Buying holiday property in Switzerland

If you want as a foreigner to buy a holiday property in Switzerland, you must comply with the terms of the law “Bundesgesetz über den Erwerb von Grundstücken durch Personen im Ausland (BewG)” also called “Lex Friedrich”.

For a long time, the Swiss people have protected their country against foreign investors and wealthy people. Arguments like “selling the family silver” has often been mentioned in the press, but this has proved to be greatly exaggerated. Recently it has been proven that only 5% of what is built in Switzerland belongs to foreigners. Hereof, only one-fifth, i.e. approximately 1%, has gone to foreign hands in the last 30 years. This, together with the Swiss rapprochement with the EU, have been the reasons for a sharp revision of the law on foreigner’s purchase of real estate in Switzerland.

Buying holiday property in Switzerland
Since 01 July 2007, when major changes in the law occurred, it has again become possible for foreigners to buy holiday houses in the lovely Switzerland. They include areas around Lake of Geneva, Crans Montana or for that sake Gstaad.

The acquisition of a holiday accommodation for foreigners was for years blocked through the constitution (“Lex Friedrich”), however now it has become possible for Swedes residing in Sweden to buy without needing a residence permit in Switzerland. For many foreigners and long-term investors, this legislative amendment has made Switzerland even more interesting.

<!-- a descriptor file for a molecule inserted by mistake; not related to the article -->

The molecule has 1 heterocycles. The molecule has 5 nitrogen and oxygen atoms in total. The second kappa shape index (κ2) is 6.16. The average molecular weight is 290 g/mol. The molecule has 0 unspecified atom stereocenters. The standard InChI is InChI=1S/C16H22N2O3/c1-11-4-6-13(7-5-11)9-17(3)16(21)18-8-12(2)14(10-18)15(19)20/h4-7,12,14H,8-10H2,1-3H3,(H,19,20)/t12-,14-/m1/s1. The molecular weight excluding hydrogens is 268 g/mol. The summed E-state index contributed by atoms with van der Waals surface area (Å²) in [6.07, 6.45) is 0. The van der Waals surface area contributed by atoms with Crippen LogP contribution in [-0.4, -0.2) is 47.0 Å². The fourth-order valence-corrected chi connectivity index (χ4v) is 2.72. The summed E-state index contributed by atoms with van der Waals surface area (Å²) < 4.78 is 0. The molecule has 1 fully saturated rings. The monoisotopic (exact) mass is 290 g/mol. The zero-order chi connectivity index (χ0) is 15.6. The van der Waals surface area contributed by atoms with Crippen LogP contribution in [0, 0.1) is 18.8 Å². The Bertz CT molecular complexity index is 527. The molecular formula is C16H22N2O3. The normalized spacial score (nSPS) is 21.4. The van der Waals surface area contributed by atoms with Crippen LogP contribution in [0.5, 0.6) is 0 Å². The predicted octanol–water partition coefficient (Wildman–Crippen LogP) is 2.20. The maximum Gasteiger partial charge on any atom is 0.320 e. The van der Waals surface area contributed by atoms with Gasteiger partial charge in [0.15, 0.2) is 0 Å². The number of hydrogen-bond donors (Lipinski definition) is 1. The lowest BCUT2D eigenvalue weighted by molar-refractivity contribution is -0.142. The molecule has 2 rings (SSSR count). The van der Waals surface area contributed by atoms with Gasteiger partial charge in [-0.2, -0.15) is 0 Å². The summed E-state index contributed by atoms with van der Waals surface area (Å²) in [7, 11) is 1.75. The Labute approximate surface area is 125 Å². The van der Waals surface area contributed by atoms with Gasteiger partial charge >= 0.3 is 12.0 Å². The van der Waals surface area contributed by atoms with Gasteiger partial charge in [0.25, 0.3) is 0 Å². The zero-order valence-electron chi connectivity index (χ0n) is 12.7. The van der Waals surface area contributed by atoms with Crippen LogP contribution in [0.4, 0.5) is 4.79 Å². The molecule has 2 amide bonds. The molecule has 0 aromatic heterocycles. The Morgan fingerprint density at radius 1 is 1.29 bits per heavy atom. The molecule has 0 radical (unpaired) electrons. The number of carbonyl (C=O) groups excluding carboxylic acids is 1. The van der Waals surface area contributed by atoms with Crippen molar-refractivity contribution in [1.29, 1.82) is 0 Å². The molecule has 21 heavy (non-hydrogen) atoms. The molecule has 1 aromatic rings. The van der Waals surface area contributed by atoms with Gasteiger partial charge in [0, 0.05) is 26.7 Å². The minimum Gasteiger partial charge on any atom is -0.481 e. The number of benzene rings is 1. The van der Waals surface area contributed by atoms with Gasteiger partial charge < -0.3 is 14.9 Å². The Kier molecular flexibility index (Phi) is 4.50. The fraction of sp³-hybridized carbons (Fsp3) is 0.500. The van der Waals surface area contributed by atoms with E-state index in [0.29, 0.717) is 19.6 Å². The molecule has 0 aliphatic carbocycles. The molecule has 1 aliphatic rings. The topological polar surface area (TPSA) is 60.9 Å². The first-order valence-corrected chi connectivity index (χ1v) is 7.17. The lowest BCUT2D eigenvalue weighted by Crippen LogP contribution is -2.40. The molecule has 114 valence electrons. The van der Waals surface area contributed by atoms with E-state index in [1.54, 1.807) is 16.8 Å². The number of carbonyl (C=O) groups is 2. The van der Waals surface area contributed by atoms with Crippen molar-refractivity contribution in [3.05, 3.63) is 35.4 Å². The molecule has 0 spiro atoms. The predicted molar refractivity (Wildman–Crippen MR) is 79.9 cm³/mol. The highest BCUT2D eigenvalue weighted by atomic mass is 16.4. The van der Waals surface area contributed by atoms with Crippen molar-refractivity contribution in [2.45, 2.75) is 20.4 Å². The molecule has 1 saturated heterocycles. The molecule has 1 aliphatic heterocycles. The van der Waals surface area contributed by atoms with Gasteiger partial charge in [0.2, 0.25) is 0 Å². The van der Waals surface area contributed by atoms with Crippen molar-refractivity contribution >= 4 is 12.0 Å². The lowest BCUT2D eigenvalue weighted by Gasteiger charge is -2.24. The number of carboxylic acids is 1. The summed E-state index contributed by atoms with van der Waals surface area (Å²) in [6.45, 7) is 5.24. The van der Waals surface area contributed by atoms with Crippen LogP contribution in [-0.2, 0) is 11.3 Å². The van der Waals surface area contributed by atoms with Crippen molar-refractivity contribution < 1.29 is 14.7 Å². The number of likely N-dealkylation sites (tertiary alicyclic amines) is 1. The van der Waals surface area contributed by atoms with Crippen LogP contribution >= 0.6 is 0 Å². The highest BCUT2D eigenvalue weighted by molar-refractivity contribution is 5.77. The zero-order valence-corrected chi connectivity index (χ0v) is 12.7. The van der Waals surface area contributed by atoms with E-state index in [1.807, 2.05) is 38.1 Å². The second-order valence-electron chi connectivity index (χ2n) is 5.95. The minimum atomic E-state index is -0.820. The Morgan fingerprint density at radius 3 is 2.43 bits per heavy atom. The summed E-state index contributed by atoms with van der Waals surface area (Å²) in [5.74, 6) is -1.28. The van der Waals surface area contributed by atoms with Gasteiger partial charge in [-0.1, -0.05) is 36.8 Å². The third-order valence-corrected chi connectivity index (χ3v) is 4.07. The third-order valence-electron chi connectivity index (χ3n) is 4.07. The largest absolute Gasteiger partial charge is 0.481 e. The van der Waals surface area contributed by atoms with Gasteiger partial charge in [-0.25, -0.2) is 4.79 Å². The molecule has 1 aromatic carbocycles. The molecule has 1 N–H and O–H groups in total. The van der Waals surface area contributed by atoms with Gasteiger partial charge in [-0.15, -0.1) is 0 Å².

Restrictions on purchase of holiday property
However, one should keep in mind that in the last revision of the law there are some limitations. For example, one limitation is that the state assigns the cantons a quota of holiday homes that can be sold. The consequence of this may be that in some areas there is a lot of offers for sale, and in some areas there is nothing. In tourist areas the offers for sale are plenty, whereas in cities like Zurich, Geneva and Bern it is mainly impossible to buy an apartment.

The quota system is known in the following cantons: BE, FR, GL, GR, JU, LU, NE, NW, OW, SG, SH, SZ, TI, UR, VD, VS.

The size of the holiday property
The particular holiday property must as guidance have a maximum size of 200 m2 living space and 1000 m2 land. The total share of plots belonging to foreigners must not exceed 1/3 on a given location.

Minimum Price
The property must as guidance have an official valuation of at least CHF 300,000 and a residential area of at least 65 m2 in order for the acquisition to be approved by the authorities.

Just as varied the supply of holiday apartments is, just as different is the price level. In the touristy area of Graubünden it’s probably the most expensive in Switzerland. For example, the price of an average apartment with three rooms CHF 600,000 and in Davos approximately CHF 475,000. The prices certainly depend on the layout, the design and last but not least the location.

Whether you are looking for an authentic location in Tessin, an idyllic chalet in Wallis or views of the many beautiful mountain lakes; possibilities are endless. Holiday properties on offer in Switzerland is very large and in the most coveted cantons like Valais, Graubünden and Ticino, the proportion of secondary residences is over 50%. Examples of these are Savognin, Laax, Celerina and Arosa in Graubünden, Nendaz, Leukerbad, Montana and Sass fee in Vallis well as small areas of Locarno/Ascona in Ticino.

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